California Enacts New Net Neutrality Law, Justice Department Sues to Strike it Down, Full Text of Justice and CA Sen. Scott Wiener’s Statement

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California governor Jerry Brown signed a new California net neutrality law into law yesterday (yes, on a Sunday, September 30th), and on that same Sunday, hours later, the Department of Justice filed a lawsuit against California’s new net neutrality law, saying that it “unlawfully imposes burdens on the Federal Government’s deregulatory approach to the Internet.”

In mid-December of 2017, FCC Chairman Ajit Pai made good on the administration’s word, and killed (repealed) the net neutrality rules, codified in the Open Internet Order (OIO), that had been in place for about three years. You can read more about that here.

In large part because of the Feds reversing of the OIO and effectively killing any mandated net neutrality, California passed their own net neutrality law, spearheaded by California Senator Scott Wiener. That is the law that Governor Brown signed into law yesterday, and that the DOJ is suing to have overturned.

In dueling statements, the DOJ and Senator Wiener issued the following statements.

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Senator Weiner’s Statement on Trump Administration’s Lawuit to Strike Down Senator Wiener’s Net Neutrality Law

Within minutes of Governor Brown signing our net neutrality bill into law, Jeff Sessions came out of his cave and sued California to strike down the law. Sessions and his boss Donalt Trump aren’t satisfied with the federal government repealing net neutrality. In their world, *no one* {Ed. note: the asterisks are his, not ours} is allowed to protect an open internet. We’ve been down this road before: when Trump and Sessions sued California and claimed we lacked the power to protect immigrants. California fought Trump and Sessions on their immigration lawsuit – California won – and California will fight this lawsuit as well. I have complete confidence that Attorney General Xavier Becerra will do a great job defending this law.

Of course, the DOJ is equally confident, claiming that not only is the California law illegal, but that it is unnecessary, and that it hurts consumers.

Full text of Department of Justice’s statement regarding their lawsuit against California for passing a state-level net neutrality law

The Justice Department today filed a lawsuit against the state of California alleging that Senate Bill 822, an Internet regulation bill signed into law earlier today by Governor Jerry Brown, unlawfully imposes burdens on the Federal Government’s deregulatory approach to the Internet, announced Attorney General Jeff Sessions, Acting Associate Attorney General Jesse Panuccio, Assistant Attorney General Joseph H. Hunt for the Justice Department’s Civil Division, and Federal Communications Commission (FCC) Chairman Ajit Pai.

In 1996, a bipartisan Congress decided that the Internet should remain “unfettered by Federal or State regulation.” Since 2002, the FCC has accordingly classified broadband Internet access as an “information service” that is exempt from public-utility regulations. The FCC briefly departed from this classification in a 2015 Order, which imposed restrictions on the freedom of the Internet. In 2018, the FCC returned to its prior light-touch framework, ensuring that Internet access services are free and guided by a uniform set of federal rules, rather than by a patchwork of state and local regulations. The United States concluded that California, through Senate Bill 822, is attempting to subvert the Federal Government’s deregulatory approach by imposing burdensome state regulations on the free Internet, which is unlawful and anti-consumer.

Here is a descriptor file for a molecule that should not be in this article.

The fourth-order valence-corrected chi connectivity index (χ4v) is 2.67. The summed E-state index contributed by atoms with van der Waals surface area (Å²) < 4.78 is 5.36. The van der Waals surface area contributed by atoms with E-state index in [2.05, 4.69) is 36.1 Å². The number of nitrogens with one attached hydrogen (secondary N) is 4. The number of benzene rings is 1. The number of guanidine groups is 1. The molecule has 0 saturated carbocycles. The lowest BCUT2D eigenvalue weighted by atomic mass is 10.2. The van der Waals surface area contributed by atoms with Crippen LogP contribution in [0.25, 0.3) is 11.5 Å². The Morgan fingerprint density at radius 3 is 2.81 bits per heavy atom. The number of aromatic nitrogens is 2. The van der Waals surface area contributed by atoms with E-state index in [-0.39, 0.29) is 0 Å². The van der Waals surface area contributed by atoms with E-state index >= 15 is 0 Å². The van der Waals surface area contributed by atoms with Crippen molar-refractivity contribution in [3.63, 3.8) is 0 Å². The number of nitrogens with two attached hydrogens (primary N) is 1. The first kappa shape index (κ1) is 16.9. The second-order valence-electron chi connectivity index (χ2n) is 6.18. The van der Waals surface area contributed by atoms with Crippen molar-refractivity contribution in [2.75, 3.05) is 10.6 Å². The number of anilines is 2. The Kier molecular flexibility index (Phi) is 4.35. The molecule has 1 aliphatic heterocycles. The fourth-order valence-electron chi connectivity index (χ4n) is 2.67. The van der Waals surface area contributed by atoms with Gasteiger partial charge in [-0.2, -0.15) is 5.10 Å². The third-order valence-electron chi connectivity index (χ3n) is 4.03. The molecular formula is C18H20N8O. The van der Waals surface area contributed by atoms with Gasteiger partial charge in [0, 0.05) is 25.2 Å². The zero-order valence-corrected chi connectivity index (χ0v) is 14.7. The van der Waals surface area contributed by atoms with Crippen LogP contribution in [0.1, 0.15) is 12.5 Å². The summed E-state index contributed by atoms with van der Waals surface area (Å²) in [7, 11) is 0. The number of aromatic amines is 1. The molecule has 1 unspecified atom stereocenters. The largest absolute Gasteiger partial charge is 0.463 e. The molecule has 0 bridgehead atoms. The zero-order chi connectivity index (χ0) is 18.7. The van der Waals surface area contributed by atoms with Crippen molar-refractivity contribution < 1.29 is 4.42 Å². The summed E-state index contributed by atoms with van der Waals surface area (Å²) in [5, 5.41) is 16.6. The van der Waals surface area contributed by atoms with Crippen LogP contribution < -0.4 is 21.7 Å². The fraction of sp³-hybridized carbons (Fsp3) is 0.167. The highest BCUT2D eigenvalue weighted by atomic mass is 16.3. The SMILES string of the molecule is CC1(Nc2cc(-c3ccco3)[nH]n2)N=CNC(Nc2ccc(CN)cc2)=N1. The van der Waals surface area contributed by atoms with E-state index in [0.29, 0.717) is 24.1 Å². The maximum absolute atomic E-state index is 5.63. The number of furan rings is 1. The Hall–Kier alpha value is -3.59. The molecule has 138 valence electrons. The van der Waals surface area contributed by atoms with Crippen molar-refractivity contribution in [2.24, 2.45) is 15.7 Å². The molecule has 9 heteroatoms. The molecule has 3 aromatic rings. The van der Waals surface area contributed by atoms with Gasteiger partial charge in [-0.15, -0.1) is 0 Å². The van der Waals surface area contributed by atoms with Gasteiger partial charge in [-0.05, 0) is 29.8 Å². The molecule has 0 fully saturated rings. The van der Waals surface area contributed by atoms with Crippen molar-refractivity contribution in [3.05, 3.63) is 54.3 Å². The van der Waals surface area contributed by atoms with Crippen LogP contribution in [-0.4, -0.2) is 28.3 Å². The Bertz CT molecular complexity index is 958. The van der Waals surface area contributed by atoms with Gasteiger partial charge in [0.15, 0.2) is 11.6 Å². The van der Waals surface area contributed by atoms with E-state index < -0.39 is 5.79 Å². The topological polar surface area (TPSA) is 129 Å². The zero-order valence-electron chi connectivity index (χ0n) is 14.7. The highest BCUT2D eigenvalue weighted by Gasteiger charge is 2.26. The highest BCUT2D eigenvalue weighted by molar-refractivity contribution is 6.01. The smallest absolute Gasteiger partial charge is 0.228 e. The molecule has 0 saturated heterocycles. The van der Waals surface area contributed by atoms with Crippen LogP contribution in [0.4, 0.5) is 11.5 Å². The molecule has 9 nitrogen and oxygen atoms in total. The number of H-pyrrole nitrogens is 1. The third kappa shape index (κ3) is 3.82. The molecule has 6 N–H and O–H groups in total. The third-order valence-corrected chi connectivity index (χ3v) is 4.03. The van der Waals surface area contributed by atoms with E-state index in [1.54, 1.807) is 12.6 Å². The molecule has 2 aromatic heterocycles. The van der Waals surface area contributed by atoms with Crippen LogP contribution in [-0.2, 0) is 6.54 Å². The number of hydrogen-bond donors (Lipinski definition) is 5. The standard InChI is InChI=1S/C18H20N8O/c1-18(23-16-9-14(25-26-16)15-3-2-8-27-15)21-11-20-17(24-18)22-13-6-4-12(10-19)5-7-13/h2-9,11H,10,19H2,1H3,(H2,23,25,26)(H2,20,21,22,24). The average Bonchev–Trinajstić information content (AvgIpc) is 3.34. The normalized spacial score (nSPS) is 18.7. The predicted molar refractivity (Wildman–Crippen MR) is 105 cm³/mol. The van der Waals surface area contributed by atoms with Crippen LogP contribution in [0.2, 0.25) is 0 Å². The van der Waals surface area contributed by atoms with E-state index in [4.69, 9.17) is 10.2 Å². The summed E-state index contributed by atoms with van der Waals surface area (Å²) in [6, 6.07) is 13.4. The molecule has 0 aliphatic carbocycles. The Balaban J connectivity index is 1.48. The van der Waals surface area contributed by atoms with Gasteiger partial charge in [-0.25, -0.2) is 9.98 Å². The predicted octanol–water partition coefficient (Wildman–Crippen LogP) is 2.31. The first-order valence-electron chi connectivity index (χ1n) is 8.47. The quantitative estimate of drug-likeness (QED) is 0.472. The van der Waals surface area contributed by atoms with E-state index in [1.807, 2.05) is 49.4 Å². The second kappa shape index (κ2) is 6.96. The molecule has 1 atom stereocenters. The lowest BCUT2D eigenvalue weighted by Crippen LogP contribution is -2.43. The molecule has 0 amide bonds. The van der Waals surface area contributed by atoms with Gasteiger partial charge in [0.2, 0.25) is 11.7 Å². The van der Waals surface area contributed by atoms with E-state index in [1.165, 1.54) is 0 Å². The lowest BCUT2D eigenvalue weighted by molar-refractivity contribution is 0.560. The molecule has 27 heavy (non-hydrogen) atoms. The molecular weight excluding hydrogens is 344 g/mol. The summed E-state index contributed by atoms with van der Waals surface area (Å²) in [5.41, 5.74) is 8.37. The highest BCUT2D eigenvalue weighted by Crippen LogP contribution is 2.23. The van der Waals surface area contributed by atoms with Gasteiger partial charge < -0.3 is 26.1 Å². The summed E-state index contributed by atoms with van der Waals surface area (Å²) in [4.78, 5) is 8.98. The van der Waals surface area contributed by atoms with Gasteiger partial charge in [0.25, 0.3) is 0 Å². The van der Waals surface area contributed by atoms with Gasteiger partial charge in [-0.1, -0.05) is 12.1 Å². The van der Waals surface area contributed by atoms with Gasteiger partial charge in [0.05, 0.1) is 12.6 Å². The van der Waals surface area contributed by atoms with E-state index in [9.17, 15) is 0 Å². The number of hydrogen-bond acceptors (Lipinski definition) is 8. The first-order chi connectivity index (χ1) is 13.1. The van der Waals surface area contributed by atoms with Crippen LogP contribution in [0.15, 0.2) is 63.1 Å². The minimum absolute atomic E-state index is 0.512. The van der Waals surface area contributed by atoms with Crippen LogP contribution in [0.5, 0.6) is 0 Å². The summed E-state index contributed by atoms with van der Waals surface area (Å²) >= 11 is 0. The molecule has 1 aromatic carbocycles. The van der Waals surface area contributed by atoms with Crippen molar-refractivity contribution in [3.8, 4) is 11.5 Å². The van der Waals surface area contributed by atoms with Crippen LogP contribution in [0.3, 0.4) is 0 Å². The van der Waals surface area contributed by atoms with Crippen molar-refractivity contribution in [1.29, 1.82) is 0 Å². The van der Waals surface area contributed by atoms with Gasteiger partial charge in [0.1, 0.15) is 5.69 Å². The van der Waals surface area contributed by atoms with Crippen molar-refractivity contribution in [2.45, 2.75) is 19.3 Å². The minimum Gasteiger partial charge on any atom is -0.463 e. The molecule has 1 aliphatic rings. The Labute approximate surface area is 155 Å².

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In filing the complaint, Attorney General Jeff Sessions issued the following statement:

“Under the Constitution, states do not regulate interstate commerce—the federal government does. Once again the California legislature has enacted an extreme and illegal state law attempting to frustrate federal policy. The Justice Department should not have to spend valuable time and resources to file this suit today, but we have a duty to defend the prerogatives of the federal government and protect our Constitutional order. We will do so with vigor. We are confident that we will prevail in this case—because the facts are on our side.”

FCC Chairman Ajit Pai issued the following statement:

“I’m pleased the Department of Justice has filed this suit. The Internet is inherently an interstate information service. As such, only the federal government can set policy in this area. And the U.S. Court of Appeals for the Eighth Circuit recently reaffirmed that state regulation of information services is preempted by federal law.

“Not only is California’s Internet regulation law illegal, it also hurts consumers. The law prohibits many free-data plans, which allow consumers to stream video, music, and the like exempt from any data limits. They have proven enormously popular in the marketplace, especially among lower-income Americans. But notwithstanding the consumer benefits, this state law bans them.

“The Internet is free and open today, and it will continue to be under the light-touch protections of the FCC’s Restoring Internet Freedom Order. I look forward to working with my colleagues and the Department of Justice to ensure the Internet remains ‘unfettered by Federal or State regulation,’ as federal law requires, and the domain of engineers, entrepreneurs, and technologists, not lawyers and bureaucrats.”

So, where do you stand on this? Are you in favor of California having their own net neutrality law, or do you agree with the Feds that requiring network neutrality is unnecessary, and may hurt consumers? Or, could you not care less either way?

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